WASHINGTON, DC – Rep. Adam Schiff (D-CA) has announced that on April 22nd, for an entire hour on the House Floor, he will read the names of a small fraction of the 1.5 million people killed during the Armenian Genocide. Congressman Schiff invites the descendants of Genocide victims — in his district and around the nation — to submit the names of family members who were killed for inclusion in his speech and in the Congressional Record.
“In a single hour, I will only be able to read the names of a mere fraction of those who were killed in the Armenian Genocide. To read all of the names of the more than 1.5 million people murdered at the time, would take many weeks and weeks, and I hope that the recitation of the victims will help call attention to the magnitude of the crime. A name, unlike a number, is no abstraction — each was a son or daughter, a mother or father, a grandparent, an aunt or an uncle; each was a precious life.
“If your family lost loved ones in the Armenian Genocide, please send me their names and I will read as many as I possibly can on the House Floor. All names will be entered into the Congressional Record.”
Schiff is encouraging the submission of names by using this online form. This past month, Schiff joined 40 congressional colleagues to introduce the Armenian Genocide Truth and Justice Resolution. This bipartisan resolution calls upon the President to work toward equitable, constructive, and durable Armenian-Turkish relations based upon the Republic of Turkey’s full acknowledgement of the facts and ongoing consequences of the Armenian Genocide. The resolution will also establish a fair, just, and comprehensive international record of this crime against humanity.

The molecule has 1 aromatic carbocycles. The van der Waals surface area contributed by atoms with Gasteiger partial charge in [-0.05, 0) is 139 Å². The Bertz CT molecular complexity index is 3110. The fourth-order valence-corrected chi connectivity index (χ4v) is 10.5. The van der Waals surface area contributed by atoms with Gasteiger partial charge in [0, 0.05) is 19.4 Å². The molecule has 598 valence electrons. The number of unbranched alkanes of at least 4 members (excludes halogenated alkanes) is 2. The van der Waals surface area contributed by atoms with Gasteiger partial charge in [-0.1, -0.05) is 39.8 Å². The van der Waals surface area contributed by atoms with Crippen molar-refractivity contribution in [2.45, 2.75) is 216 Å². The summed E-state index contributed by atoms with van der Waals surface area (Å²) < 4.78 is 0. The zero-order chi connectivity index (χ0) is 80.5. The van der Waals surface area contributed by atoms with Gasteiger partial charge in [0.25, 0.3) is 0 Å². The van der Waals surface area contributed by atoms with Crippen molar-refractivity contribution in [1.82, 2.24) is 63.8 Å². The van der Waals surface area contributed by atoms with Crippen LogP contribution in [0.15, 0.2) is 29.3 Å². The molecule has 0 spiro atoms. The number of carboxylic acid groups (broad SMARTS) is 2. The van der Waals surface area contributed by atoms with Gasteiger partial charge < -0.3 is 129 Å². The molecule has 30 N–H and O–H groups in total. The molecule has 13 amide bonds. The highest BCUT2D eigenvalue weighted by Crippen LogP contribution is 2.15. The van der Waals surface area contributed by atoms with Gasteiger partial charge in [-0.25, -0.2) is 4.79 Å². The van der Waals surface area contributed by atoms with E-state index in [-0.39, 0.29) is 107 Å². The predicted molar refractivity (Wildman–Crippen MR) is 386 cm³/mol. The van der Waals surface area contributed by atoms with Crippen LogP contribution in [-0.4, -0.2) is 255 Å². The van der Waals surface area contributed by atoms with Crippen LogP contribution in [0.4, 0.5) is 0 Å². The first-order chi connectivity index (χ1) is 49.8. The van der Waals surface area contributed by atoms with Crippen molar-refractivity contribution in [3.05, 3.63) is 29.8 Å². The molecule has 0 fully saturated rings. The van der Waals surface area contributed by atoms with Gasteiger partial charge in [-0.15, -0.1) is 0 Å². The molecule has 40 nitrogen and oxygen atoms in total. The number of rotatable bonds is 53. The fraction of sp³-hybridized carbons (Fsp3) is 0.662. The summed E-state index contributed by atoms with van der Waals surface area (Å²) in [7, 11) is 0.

This year, 2015, marks the 100th anniversary of the Armenian Genocide – a systematic and deliberate annihilation campaign launched by the government of the Ottoman Empire against its Armenian population which left 1.5 million Armenians dead and millions more displaced. While the Armenian Genocide has been recognized by more than twenty nations including Canada, Italy, Sweden, France, Argentina and Russia, as well as the European Parliament, it has not been formally recognized by the U.S. Congress in decades and has not been recognized by President Barack Obama.
In past years, Schiff has taken to the House floor in April to recognize the genocide. Two years ago, he spoke on the House Floor in Armenian to recognize and pay tribute to those lost – the first time that language had been spoken in the well of Congress. And last year, he delivered an open letter to the Turkish people urging them to examine their ancestor’s role in the first genocide of the 20th century.